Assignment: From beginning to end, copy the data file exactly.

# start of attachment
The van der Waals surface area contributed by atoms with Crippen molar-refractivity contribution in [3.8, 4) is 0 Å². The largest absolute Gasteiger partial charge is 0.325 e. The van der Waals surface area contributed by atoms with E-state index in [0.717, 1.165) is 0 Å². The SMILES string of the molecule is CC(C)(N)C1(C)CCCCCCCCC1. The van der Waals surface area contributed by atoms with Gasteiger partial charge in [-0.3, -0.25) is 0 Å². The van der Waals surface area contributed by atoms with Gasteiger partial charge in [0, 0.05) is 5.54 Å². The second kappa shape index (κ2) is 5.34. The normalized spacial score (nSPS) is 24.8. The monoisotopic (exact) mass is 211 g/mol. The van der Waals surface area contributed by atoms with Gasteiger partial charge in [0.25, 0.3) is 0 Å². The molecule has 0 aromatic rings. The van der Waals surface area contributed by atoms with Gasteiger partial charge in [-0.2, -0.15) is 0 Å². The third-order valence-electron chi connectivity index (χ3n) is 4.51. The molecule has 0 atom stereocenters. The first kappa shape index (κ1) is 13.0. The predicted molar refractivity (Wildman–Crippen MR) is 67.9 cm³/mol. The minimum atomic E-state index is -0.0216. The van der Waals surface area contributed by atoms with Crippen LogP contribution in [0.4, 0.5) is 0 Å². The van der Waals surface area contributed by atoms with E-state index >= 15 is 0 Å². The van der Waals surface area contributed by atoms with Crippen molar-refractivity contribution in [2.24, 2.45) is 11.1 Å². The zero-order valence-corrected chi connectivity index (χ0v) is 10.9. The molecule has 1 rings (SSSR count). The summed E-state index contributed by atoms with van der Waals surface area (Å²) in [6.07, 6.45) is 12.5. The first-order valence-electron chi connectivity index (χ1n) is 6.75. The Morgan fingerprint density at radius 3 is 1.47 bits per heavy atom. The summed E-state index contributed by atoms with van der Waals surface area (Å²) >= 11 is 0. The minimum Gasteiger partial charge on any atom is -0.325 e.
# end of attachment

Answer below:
The van der Waals surface area contributed by atoms with Crippen molar-refractivity contribution in [3.8, 4) is 0 Å². The largest absolute Gasteiger partial charge is 0.325 e. The van der Waals surface area contributed by atoms with E-state index in [0.717, 1.165) is 0 Å². The SMILES string of the molecule is CC(C)(N)C1(C)CCCCCCCCC1. The van der Waals surface area contributed by atoms with Gasteiger partial charge in [-0.3, -0.25) is 0 Å². The van der Waals surface area contributed by atoms with Gasteiger partial charge in [0, 0.05) is 5.54 Å². The second kappa shape index (κ2) is 5.34. The normalized spacial score (nSPS) is 24.8. The monoisotopic (exact) mass is 211 g/mol. The van der Waals surface area contributed by atoms with Gasteiger partial charge in [0.25, 0.3) is 0 Å². The molecule has 0 aromatic rings. The van der Waals surface area contributed by atoms with Gasteiger partial charge in [-0.2, -0.15) is 0 Å². The third-order valence-electron chi connectivity index (χ3n) is 4.51. The molecule has 0 atom stereocenters. The first kappa shape index (κ1) is 13.0. The predicted molar refractivity (Wildman–Crippen MR) is 67.9 cm³/mol. The minimum atomic E-state index is -0.0216. The van der Waals surface area contributed by atoms with Crippen LogP contribution in [0.4, 0.5) is 0 Å². The van der Waals surface area contributed by atoms with E-state index >= 15 is 0 Å². The van der Waals surface area contributed by atoms with Crippen molar-refractivity contribution in [2.24, 2.45) is 11.1 Å². The zero-order valence-corrected chi connectivity index (χ0v) is 10.9. The molecule has 1 rings (SSSR count). The summed E-state index contributed by atoms with van der Waals surface area (Å²) in [6.07, 6.45) is 12.5. The first-order valence-electron chi connectivity index (χ1n) is 6.75. The Morgan fingerprint density at radius 3 is 1.47 bits per heavy atom. The summed E-state index contributed by atoms with van der Waals surface area (Å²) >= 11 is 0. The minimum Gasteiger partial charge on any atom is -0.325 e.